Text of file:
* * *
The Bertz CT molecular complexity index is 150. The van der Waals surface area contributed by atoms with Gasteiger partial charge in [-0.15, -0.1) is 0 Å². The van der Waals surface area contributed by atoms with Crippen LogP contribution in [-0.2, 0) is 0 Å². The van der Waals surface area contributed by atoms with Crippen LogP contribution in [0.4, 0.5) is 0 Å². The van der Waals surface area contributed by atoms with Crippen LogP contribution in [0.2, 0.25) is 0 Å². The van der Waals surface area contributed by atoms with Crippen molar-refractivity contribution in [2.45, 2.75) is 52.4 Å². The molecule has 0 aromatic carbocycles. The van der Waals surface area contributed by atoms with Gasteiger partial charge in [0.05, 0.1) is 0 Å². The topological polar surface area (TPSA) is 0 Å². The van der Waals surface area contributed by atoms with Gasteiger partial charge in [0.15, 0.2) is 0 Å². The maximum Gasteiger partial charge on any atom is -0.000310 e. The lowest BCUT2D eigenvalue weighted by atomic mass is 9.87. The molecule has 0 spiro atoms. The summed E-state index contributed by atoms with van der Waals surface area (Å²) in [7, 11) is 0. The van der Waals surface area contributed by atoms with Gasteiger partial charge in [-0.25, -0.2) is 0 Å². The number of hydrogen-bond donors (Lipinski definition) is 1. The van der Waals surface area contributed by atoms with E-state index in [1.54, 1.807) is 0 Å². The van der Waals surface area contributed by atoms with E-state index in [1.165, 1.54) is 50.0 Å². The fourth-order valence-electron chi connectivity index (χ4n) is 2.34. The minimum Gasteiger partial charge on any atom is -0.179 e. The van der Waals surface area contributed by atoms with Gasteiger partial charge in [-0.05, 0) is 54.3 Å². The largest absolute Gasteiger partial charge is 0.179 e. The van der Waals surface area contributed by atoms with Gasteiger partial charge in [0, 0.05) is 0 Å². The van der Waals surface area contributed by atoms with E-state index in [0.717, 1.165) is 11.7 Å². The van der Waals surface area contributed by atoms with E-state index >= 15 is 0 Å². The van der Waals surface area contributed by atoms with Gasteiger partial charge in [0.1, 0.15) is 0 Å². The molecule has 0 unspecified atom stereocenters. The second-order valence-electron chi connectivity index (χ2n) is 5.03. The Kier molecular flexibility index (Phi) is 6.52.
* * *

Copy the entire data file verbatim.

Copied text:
The Bertz CT molecular complexity index is 150. The van der Waals surface area contributed by atoms with Gasteiger partial charge in [-0.15, -0.1) is 0 Å². The van der Waals surface area contributed by atoms with Crippen LogP contribution in [-0.2, 0) is 0 Å². The van der Waals surface area contributed by atoms with Crippen LogP contribution in [0.4, 0.5) is 0 Å². The van der Waals surface area contributed by atoms with Crippen LogP contribution in [0.2, 0.25) is 0 Å². The van der Waals surface area contributed by atoms with Crippen molar-refractivity contribution in [2.45, 2.75) is 52.4 Å². The molecule has 0 aromatic carbocycles. The van der Waals surface area contributed by atoms with Gasteiger partial charge in [0.05, 0.1) is 0 Å². The topological polar surface area (TPSA) is 0 Å². The van der Waals surface area contributed by atoms with Gasteiger partial charge in [0.15, 0.2) is 0 Å². The maximum Gasteiger partial charge on any atom is -0.000310 e. The lowest BCUT2D eigenvalue weighted by atomic mass is 9.87. The molecule has 0 spiro atoms. The summed E-state index contributed by atoms with van der Waals surface area (Å²) in [7, 11) is 0. The van der Waals surface area contributed by atoms with Gasteiger partial charge in [-0.25, -0.2) is 0 Å². The number of hydrogen-bond donors (Lipinski definition) is 1. The van der Waals surface area contributed by atoms with E-state index in [1.54, 1.807) is 0 Å². The van der Waals surface area contributed by atoms with E-state index in [1.165, 1.54) is 50.0 Å². The fourth-order valence-electron chi connectivity index (χ4n) is 2.34. The minimum Gasteiger partial charge on any atom is -0.179 e. The van der Waals surface area contributed by atoms with Gasteiger partial charge in [-0.05, 0) is 54.3 Å². The largest absolute Gasteiger partial charge is 0.179 e. The van der Waals surface area contributed by atoms with Gasteiger partial charge in [0, 0.05) is 0 Å². The van der Waals surface area contributed by atoms with E-state index in [0.717, 1.165) is 11.7 Å². The van der Waals surface area contributed by atoms with E-state index >= 15 is 0 Å². The van der Waals surface area contributed by atoms with Gasteiger partial charge in [0.1, 0.15) is 0 Å². The molecule has 0 unspecified atom stereocenters. The second-order valence-electron chi connectivity index (χ2n) is 5.03. The Kier molecular flexibility index (Phi) is 6.52.